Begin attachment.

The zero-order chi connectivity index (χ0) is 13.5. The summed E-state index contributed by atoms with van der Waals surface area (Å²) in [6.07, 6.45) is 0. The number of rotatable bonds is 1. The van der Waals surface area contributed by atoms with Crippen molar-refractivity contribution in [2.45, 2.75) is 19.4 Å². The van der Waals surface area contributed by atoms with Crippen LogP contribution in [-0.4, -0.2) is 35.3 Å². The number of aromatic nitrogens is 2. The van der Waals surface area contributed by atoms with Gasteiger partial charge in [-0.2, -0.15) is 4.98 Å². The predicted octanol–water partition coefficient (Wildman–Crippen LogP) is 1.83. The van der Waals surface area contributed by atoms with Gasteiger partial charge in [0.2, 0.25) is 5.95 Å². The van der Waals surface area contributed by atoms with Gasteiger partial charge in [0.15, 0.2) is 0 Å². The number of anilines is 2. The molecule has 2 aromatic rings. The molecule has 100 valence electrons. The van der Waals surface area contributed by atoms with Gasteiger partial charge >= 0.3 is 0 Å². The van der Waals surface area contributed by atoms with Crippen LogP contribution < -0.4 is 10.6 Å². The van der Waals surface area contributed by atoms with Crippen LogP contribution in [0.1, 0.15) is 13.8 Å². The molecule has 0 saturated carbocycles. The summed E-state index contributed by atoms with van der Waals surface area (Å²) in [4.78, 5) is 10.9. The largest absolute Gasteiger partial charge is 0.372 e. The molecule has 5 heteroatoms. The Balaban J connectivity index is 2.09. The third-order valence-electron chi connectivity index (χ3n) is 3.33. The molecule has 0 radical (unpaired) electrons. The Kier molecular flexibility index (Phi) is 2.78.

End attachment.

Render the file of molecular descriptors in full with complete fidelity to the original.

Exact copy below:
The zero-order chi connectivity index (χ0) is 13.5. The summed E-state index contributed by atoms with van der Waals surface area (Å²) in [6.07, 6.45) is 0. The number of rotatable bonds is 1. The van der Waals surface area contributed by atoms with Crippen molar-refractivity contribution in [2.45, 2.75) is 19.4 Å². The van der Waals surface area contributed by atoms with Crippen LogP contribution in [-0.4, -0.2) is 35.3 Å². The number of aromatic nitrogens is 2. The van der Waals surface area contributed by atoms with Gasteiger partial charge in [-0.2, -0.15) is 4.98 Å². The predicted octanol–water partition coefficient (Wildman–Crippen LogP) is 1.83. The van der Waals surface area contributed by atoms with Gasteiger partial charge in [0.2, 0.25) is 5.95 Å². The van der Waals surface area contributed by atoms with Gasteiger partial charge in [0.15, 0.2) is 0 Å². The number of anilines is 2. The molecule has 2 aromatic rings. The molecule has 100 valence electrons. The van der Waals surface area contributed by atoms with Gasteiger partial charge >= 0.3 is 0 Å². The van der Waals surface area contributed by atoms with Crippen LogP contribution < -0.4 is 10.6 Å². The van der Waals surface area contributed by atoms with Crippen LogP contribution in [0.1, 0.15) is 13.8 Å². The molecule has 0 saturated carbocycles. The summed E-state index contributed by atoms with van der Waals surface area (Å²) in [4.78, 5) is 10.9. The largest absolute Gasteiger partial charge is 0.372 e. The molecule has 5 heteroatoms. The Balaban J connectivity index is 2.09. The third-order valence-electron chi connectivity index (χ3n) is 3.33. The molecule has 0 radical (unpaired) electrons. The Kier molecular flexibility index (Phi) is 2.78.